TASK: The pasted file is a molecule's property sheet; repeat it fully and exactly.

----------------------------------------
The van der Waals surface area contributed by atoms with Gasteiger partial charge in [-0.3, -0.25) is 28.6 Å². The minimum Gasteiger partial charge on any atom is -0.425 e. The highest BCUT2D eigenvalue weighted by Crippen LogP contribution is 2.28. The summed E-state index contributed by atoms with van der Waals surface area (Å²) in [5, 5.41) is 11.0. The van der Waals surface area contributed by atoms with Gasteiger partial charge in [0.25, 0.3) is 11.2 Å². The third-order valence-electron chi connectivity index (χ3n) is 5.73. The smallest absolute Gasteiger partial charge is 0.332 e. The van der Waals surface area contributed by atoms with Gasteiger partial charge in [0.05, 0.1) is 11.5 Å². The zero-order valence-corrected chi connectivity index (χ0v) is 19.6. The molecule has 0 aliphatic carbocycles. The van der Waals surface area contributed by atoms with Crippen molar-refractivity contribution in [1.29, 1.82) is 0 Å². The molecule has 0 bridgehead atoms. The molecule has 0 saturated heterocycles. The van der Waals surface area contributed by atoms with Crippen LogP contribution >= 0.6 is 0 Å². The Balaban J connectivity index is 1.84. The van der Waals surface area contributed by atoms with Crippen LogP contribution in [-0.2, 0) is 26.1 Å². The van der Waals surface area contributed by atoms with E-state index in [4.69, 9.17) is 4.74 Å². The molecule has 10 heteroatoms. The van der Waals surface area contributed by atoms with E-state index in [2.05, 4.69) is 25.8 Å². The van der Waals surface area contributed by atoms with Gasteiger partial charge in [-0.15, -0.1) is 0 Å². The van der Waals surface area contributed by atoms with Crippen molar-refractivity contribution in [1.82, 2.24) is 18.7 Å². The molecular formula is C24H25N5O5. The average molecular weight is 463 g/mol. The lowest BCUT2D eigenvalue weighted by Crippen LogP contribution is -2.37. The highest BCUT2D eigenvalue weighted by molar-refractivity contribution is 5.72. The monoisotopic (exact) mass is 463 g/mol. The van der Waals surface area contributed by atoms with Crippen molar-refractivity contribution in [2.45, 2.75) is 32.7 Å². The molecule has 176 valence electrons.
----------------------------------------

The van der Waals surface area contributed by atoms with Gasteiger partial charge in [-0.3, -0.25) is 28.6 Å². The minimum Gasteiger partial charge on any atom is -0.425 e. The highest BCUT2D eigenvalue weighted by Crippen LogP contribution is 2.28. The summed E-state index contributed by atoms with van der Waals surface area (Å²) in [5, 5.41) is 11.0. The van der Waals surface area contributed by atoms with Gasteiger partial charge in [0.25, 0.3) is 11.2 Å². The third-order valence-electron chi connectivity index (χ3n) is 5.73. The smallest absolute Gasteiger partial charge is 0.332 e. The van der Waals surface area contributed by atoms with Gasteiger partial charge in [0.05, 0.1) is 11.5 Å². The zero-order valence-corrected chi connectivity index (χ0v) is 19.6. The molecule has 0 aliphatic carbocycles. The van der Waals surface area contributed by atoms with Crippen molar-refractivity contribution in [1.29, 1.82) is 0 Å². The molecule has 0 bridgehead atoms. The molecule has 0 saturated heterocycles. The van der Waals surface area contributed by atoms with Crippen LogP contribution >= 0.6 is 0 Å². The Balaban J connectivity index is 1.84. The van der Waals surface area contributed by atoms with Crippen LogP contribution in [-0.2, 0) is 26.1 Å². The van der Waals surface area contributed by atoms with E-state index in [4.69, 9.17) is 4.74 Å². The molecule has 10 heteroatoms. The van der Waals surface area contributed by atoms with E-state index in [2.05, 4.69) is 25.8 Å². The van der Waals surface area contributed by atoms with Gasteiger partial charge in [-0.15, -0.1) is 0 Å². The van der Waals surface area contributed by atoms with Crippen molar-refractivity contribution in [1.82, 2.24) is 18.7 Å². The molecular formula is C24H25N5O5. The average molecular weight is 463 g/mol. The lowest BCUT2D eigenvalue weighted by Crippen LogP contribution is -2.37. The highest BCUT2D eigenvalue weighted by molar-refractivity contribution is 5.72. The monoisotopic (exact) mass is 463 g/mol. The van der Waals surface area contributed by atoms with Crippen molar-refractivity contribution in [2.45, 2.75) is 32.7 Å². The molecule has 176 valence electrons.